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Former President Carter in the hospital; bracing for an arctic blast; politics show up for Veterans Day; trade and politics impact Wisconsin farmers; and a clever dog learns to talk some.

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65 years ago today, the federal government shut down Ellis Island, and the Supreme Court hears landmark case DACA; plus, former MA Gov. Deval Patrick might enter the Democratic primary race.

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Baltimore Program Offers Low-Income Teens More Tools for Success

Baltimore’s Middle Grades Partnership students have a three-year retention rate of 78%. (Middle Grades Partnership)
Baltimore’s Middle Grades Partnership students have a three-year retention rate of 78%. (Middle Grades Partnership)
September 30, 2019

BALTIMORE – More low-income middle school students in Baltimore are getting into academically rigorous high schools, and they credit the city's Middle Grades Partnership learning program.

Celebrating its 15th anniversary, the Middle Grades Partnership crosses economic and racial lines by pairing private and public school students to work on multidisciplinary projects during summers and into the school year, according to Wendy Samet, the program's executive director.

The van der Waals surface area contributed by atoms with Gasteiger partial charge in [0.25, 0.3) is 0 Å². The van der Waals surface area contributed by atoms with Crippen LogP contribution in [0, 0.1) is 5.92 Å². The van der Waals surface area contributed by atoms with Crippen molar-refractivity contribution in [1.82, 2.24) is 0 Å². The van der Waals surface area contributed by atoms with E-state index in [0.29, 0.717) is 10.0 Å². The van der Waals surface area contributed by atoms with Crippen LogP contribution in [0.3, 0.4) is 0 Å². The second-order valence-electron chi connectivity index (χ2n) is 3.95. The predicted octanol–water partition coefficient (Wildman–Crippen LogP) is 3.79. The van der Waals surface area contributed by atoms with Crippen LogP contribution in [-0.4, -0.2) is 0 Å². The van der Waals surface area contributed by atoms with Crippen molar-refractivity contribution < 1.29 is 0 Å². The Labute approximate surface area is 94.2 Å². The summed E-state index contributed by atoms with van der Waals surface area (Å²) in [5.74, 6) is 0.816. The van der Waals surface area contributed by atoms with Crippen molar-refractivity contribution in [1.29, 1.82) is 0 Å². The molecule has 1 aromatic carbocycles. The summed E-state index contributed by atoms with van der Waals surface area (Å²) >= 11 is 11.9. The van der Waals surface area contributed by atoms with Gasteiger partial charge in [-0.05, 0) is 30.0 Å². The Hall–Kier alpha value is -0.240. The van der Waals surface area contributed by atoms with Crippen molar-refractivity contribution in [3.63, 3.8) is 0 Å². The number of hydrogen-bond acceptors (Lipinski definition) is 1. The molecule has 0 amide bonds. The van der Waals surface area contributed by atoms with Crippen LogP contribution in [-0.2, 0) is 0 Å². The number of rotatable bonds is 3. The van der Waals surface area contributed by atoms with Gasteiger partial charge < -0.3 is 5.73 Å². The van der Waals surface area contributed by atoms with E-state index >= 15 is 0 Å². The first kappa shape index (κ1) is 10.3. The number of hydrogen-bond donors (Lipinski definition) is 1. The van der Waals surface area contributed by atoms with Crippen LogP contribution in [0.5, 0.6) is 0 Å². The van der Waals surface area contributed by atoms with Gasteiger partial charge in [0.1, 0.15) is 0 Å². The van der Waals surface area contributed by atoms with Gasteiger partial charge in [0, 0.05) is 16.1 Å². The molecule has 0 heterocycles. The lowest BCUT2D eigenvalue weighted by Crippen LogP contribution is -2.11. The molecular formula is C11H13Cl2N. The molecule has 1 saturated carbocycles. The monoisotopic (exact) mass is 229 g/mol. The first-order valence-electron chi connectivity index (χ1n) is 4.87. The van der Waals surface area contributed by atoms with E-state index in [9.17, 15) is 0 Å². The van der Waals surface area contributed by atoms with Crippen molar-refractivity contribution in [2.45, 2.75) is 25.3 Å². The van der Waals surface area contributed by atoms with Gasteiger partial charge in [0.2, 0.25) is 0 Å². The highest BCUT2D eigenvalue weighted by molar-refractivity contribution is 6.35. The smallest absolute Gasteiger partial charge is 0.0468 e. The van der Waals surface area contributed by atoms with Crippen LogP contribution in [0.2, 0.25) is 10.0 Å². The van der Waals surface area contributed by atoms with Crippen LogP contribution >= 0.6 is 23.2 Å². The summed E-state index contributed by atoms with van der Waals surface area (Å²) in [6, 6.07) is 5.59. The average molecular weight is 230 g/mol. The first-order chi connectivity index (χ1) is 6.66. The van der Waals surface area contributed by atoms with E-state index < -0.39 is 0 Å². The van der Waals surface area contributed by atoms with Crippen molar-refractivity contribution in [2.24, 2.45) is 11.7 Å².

"Citywide, only 26% of students got into the top academic high schools in the city, and 94% of our students did,” she points out. “So, we are really changing the trajectory of students' lives."

One goal is to help students who live in poverty be part of projects they wouldn't ordinarily be exposed to, including designing and launching their own rockets and producing TED talks lectures.

This year, Samet says, attendance rates for the program top 90%.

One of the most popular Middle Grade Partnership projects is teaching storytelling techniques, Samet adds.

Partnering with Baltimore's City Stage, African-American and Latinx middle schoolers spent months learning how to write and present stories about their lives, culminating in a performance at the theater.

"They were about everything and anything that you can imagine,” Samet relates. “They also created artwork that was projected behind them for their stories – so, it was really a terrific experience."

This year, more than 500 teens are participating in the three-year program. Funded by the Baltimore Community Foundation, the Middle Grades Partnership has served more than 4,000 students since 2005.

Diane Bernard, Public News Service - MD